Character Connection: Rachel Kalama

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Character Connection

Don’t you just love larger-than-life characters? The ones who jump off the page and grab you? Whether you love them or hate them, you can’t be indifferent to them.

I would love to know about the characters who just won’t leave you! Most of you will probably post about how much you love (or loathe) each character, but this is a great place for the more creative ones among you to let go and have fun! Write yourself into a scene with Anne and Diana. Write a love poem in elvish for Aragorn. Draw a picture of Harry obliterating Voldemort. The possibilities are endless.

Be sure to post the book’s title and author, and be very careful not to give away spoilers while talking about how much you love your characters.

Mr. Linky will be posted here on The Introverted Reader every Thursday.

Rachel Kalama, the main character in Moloka’i by Alan Brennert, is a fighter and an optimist. In 1892, at the age of seven, she is diagnosed with Hansen’s Disease, commonly known as leprosy. Hawaiians, having been such an isolated population for so long, were particularly susceptible to this disfiguring disease. To control the spread, the Board of Health established a leper’s colony on the island of Moloka’i. Everyone who was diagnosed with the disease was ripped away from their family, friends, and communities and shipped off to live out whatever time remained to them on Moloka’i.

So off Rachel goes.

Of course she’s angry and confused and hurt and feels abandoned. She’s seven. She doesn’t really understand what’s happening to her. Heck, the older people who are sent over there feel the same way and they sort of do understand.

But she’s also young, adaptable, and an eternal optimist. And that’s the Rachel that I adored.


Even as a smaller child, waiting for her beloved sailor father to come home, Rachel fantasized about the wider world and what it must be like. She couldn’t wait to get old enough to get out there and see it all for herself. Until then, she contented herself with collecting the exotic dolls that her father inevitably remembered to bring home from every trip. She had dolls from Japan, Russia, Peru, San Francisco, and I’m sure other places.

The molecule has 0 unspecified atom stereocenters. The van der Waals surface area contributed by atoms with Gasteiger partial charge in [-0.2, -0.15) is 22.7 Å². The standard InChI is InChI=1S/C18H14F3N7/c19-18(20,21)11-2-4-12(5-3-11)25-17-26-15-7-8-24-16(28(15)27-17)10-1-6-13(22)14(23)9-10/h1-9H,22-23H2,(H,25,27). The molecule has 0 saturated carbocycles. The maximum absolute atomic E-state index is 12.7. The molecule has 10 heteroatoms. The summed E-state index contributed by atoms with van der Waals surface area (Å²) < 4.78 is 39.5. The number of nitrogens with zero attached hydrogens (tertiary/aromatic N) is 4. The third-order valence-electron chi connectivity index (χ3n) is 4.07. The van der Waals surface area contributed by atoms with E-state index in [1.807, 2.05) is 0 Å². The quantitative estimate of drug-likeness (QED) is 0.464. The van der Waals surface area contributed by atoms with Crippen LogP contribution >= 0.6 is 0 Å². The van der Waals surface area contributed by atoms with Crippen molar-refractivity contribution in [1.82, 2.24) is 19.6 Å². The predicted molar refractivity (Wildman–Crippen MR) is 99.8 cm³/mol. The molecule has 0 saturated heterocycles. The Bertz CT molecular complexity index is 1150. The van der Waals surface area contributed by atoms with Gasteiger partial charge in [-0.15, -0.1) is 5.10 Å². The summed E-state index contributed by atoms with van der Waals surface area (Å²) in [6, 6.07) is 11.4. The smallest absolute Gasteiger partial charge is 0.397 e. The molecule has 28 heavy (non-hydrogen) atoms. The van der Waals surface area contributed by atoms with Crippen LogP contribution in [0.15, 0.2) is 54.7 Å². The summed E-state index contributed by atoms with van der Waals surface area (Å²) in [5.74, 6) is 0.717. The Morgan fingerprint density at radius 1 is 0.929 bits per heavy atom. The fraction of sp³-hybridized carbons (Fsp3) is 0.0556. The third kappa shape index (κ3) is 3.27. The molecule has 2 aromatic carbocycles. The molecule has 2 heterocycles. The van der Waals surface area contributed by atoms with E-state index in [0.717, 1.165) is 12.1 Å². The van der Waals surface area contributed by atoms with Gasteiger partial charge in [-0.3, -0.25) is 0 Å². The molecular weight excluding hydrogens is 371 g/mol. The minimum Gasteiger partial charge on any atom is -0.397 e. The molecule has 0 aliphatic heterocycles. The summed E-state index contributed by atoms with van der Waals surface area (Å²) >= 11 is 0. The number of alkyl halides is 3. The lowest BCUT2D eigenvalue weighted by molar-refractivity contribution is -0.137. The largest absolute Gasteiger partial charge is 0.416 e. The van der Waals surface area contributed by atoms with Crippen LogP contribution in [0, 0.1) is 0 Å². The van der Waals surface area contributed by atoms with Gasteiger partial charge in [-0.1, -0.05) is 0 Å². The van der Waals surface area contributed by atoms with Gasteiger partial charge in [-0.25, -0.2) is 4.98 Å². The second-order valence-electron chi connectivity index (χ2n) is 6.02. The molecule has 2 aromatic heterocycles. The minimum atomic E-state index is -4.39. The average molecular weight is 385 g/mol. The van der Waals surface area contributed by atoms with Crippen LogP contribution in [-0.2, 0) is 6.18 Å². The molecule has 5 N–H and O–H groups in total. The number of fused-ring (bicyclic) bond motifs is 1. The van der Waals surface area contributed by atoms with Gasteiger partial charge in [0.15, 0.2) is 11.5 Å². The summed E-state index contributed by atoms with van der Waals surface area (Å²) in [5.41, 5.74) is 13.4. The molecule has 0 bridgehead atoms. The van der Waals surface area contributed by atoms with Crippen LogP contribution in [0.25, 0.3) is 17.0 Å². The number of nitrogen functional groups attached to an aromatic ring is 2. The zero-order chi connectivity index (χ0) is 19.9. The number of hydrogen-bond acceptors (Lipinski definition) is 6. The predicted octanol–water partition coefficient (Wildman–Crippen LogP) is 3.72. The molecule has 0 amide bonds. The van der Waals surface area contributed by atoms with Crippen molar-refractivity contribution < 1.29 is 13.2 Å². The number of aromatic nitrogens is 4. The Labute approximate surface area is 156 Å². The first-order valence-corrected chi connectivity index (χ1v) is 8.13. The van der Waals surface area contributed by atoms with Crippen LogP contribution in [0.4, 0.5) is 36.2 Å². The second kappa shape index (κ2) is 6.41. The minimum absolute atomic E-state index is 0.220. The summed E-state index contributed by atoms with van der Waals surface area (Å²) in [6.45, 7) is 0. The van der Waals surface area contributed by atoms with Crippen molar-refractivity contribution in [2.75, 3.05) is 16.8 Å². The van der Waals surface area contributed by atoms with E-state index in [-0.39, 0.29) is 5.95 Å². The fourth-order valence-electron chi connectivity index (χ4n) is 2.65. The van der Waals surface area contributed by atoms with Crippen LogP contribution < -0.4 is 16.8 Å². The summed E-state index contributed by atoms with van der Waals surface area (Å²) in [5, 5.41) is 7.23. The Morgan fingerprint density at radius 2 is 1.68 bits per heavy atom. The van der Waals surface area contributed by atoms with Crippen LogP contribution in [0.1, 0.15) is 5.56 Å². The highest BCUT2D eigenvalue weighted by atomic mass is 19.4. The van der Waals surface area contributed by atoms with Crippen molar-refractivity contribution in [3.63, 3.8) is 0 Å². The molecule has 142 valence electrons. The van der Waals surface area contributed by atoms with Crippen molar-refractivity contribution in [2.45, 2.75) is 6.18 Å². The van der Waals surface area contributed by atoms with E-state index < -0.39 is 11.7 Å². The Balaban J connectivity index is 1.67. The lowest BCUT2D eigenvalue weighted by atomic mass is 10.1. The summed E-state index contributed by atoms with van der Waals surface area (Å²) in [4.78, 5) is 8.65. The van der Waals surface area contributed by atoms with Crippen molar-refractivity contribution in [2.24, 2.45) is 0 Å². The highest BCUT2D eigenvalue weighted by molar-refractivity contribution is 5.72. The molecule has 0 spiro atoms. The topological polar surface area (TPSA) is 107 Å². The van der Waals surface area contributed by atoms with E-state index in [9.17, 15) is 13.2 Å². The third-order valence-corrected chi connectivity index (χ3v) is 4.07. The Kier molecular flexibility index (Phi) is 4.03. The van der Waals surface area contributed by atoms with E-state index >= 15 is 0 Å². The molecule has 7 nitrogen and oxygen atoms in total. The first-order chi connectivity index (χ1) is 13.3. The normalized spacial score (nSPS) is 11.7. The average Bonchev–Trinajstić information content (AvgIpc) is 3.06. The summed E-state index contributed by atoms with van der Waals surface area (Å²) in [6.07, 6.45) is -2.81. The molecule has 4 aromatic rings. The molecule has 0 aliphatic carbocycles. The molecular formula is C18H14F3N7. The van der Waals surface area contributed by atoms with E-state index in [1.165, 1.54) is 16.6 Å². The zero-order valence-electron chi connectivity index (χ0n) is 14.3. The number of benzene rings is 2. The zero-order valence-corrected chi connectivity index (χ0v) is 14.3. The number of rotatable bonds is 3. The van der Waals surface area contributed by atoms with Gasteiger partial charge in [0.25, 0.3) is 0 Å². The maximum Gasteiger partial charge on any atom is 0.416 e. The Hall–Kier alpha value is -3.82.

This is the spirit who finds herself confined to a few square miles because of a disease.

She holds out hope for a cure though. She is fortunate in that she has just enough resistance to the disease to slow its progress through her body. As her friends are disfigured and die from complications, Rachel actually blossoms into a beautiful young woman, still dreaming of the wider world. Whenever a doctor has a new idea for something that might cure, or at least slow, the leprosy, Rachel is the first to sign up. Mostly for selfish reasons, but also because she doesn’t want other children to go through the wrenching separation from family that she endured.

Even confined to her small little settlement, Rachel seizes life and wrings everything she can out of it. She makes lasting friendships, surfs, swims, reads, befriends newcomers, and enjoys beauty wherever she can find it. Talk about blooming where you’re planted.

I won’t say more because I’ll start getting into spoilers. But Rachel Kalama is a remarkable female character and I felt bereft when I finished her story and realized I wouldn’t be spending any more time with her.

Who did you connect with this week? Link your post on Mr. Linky, then be sure to go check out the other Character Connections!

I have an affiliate relationship with Malaprop’s, my local independent bookstore, and Better World Books. I will receive a small commission at no cost to you if you purchase books through links on my site.

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  1. Rachel Kalama is seriously one of my favorite heroines! I loved her optimism and how very human her character was!

  2. If you like Molokai, you should read The Colony. We read Molokai for my book club. I was on the road at the time and could only manage (because of time) to read audiobooks. There wasn't an unabridged audiobook of Molokai, so I listened to The Colony, which is a nonfiction book about the island. It was fascinating to be able to tell my fellow book clubbers which characters were real and which parts of the book were legit. It was a great book! I do need to get around to reading Molokai though, one of these days.

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